About 20 years ago, new technologies emerged that allow precise measurement of brain activation patterns. These technologies make it possible to probe the computations that take place in the brain while a person is performing various mental activities, like making an investment decision, voting or reading a novel.
Unraveling the computations of the brain helps to explain how the mind works. The insights that these technologies have triggered a revolution in our understanding of human cognition and decision-making.
In a recent public lecture, Professor Read Montague, one of the world’s leading neuroscientists and pioneer in the study of the neuroscience of decision-making, explained how he and his team combine neuroscience with economics and computer science to discover what happens in the brain while a person is making a decision. This work, exploring the very foundations of cognition, has shed light on financial market crashes, voting behaviour, social interaction as well as several mental disorders.
Montague provided two concrete examples. The first concerned the formation and subsequent burst of financial market bubbles. Montague and his team scanned the brains of several dozen people while these people were trading in an artificial financial market.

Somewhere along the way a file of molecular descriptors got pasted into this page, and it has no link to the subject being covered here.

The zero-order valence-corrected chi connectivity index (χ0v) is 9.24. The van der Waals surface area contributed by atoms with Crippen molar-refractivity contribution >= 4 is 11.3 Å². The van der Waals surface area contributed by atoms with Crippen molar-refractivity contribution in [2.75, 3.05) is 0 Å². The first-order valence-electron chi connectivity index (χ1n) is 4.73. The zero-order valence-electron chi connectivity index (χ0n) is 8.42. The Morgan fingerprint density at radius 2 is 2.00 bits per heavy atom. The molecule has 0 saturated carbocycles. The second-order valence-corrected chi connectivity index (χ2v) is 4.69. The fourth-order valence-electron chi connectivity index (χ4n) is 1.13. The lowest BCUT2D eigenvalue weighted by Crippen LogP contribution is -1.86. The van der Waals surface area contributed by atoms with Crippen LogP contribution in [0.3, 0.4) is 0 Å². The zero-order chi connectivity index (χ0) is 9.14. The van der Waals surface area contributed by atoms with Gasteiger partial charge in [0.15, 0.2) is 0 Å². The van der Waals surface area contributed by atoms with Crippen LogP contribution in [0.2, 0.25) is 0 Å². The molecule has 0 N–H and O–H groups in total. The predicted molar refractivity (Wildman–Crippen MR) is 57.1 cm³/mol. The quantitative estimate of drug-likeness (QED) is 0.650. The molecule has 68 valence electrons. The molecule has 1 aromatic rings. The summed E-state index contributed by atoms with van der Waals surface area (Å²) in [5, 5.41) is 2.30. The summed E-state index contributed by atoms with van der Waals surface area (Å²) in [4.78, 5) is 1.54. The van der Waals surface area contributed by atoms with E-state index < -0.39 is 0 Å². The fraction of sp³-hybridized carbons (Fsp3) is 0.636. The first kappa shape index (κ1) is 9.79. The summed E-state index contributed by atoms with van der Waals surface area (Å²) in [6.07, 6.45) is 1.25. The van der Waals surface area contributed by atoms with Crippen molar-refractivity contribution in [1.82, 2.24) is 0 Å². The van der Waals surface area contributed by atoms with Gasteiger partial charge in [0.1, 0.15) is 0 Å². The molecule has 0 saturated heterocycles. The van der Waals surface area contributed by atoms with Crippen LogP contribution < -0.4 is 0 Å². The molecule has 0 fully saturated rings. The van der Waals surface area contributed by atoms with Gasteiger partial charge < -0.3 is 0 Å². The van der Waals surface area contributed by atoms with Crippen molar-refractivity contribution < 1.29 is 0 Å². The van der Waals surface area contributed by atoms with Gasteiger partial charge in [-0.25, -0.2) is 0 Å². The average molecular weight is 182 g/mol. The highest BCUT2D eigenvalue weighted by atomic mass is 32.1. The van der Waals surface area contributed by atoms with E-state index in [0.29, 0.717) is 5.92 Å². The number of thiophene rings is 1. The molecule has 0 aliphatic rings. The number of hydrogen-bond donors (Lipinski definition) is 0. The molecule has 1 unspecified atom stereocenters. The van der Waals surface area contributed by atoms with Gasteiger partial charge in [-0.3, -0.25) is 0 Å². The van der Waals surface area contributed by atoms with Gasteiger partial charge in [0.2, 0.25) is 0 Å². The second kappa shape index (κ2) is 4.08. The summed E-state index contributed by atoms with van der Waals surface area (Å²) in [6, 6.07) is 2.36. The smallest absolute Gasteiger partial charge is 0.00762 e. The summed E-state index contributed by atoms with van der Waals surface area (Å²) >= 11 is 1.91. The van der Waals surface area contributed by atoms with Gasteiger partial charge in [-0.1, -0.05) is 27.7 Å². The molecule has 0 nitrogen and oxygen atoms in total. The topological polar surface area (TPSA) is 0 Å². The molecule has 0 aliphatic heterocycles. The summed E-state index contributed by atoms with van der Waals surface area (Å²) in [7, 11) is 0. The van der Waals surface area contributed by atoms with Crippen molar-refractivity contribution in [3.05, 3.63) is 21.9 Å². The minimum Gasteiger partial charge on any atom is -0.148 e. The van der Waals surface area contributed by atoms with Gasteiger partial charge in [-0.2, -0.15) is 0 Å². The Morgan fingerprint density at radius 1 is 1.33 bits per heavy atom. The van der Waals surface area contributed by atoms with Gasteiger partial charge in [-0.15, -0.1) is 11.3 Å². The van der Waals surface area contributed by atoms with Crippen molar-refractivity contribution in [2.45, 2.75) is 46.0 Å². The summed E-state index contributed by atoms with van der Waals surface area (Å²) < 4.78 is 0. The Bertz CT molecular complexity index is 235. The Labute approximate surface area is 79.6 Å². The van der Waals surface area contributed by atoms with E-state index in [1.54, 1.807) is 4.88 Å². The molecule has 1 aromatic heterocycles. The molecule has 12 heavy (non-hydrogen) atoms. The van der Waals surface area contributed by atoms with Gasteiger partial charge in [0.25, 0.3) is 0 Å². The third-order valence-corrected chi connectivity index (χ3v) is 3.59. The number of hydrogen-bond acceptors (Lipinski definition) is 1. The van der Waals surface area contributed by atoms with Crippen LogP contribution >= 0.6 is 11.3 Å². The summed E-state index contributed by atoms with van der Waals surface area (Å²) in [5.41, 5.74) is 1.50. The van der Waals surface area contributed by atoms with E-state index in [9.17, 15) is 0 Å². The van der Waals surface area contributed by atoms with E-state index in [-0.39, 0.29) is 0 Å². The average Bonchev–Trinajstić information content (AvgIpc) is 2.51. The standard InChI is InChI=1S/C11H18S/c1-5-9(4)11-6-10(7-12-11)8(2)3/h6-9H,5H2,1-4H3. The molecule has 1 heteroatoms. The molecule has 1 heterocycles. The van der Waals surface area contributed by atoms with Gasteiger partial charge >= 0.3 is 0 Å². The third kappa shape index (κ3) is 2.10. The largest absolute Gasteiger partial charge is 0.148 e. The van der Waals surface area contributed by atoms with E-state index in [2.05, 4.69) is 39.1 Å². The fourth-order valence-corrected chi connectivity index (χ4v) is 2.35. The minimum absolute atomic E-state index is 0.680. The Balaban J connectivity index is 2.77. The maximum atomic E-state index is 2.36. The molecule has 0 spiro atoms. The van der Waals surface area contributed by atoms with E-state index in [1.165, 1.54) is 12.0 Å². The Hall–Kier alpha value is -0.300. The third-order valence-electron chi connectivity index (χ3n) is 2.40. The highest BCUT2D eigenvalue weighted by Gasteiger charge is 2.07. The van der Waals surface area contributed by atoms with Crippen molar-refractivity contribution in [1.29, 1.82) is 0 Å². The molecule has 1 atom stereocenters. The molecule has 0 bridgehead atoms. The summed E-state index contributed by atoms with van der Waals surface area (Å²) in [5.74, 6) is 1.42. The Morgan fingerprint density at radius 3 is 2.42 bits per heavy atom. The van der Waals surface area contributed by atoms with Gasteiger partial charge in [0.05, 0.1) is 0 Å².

They found that some people were systematically better at exploiting financial market bubbles. Those people traded in the early stages of a bubble, while prices were going up, but then got out of the market in time before the bubble peaked. Montague showed that those people were equipped with a warning signal in the brain, signalling the upcoming burst of the bubble.
Such studies help us better understand investor behaviour, in particular, the distinction between ‘skill’ and ‘luck’. An open question is whether people can be trained in the early detection of market bubbles and crashes.
Montague’s second example explored the foundations of political preferences. Using state-of-the-art brain imaging technology, his team investigated the relation of emotions to political preferences. They induced several emotions in people while they were undergoing brain scanning. The team found that brain activation patters during a few seconds of exposure to scary and disgusting images predict a person’s position on the political spectrum.
This work suggests that political preferences, and thus voting behaviour, is deeply rooted in a person’s emotional response to events in the environment.
In the past, many social sciences focused their investigations on behaviour while treating the brain like a black box. Montague and colleagues depart from this approach by making the brain central to their study of cognition. This biology-based approach is reforming our view of human behaviour but has also been a driving force behind recent advances in artificial intelligence.
More information about research on the neuroscience of decision-making is available on the website of the Brain, Mind and Markets Laboratory.
Watch the video here:
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Dr Carsten Murawski is an economist in the Department of Finance and co-head of the Decision Neuroscience Laboratory at The University of Melbourne. He uses laboratory experiments to study individual decision-making, in particular its neurobiological basis. Most of his work focuses on intertemporal choice, learning about uncertainty, and problem-solving (optimisation).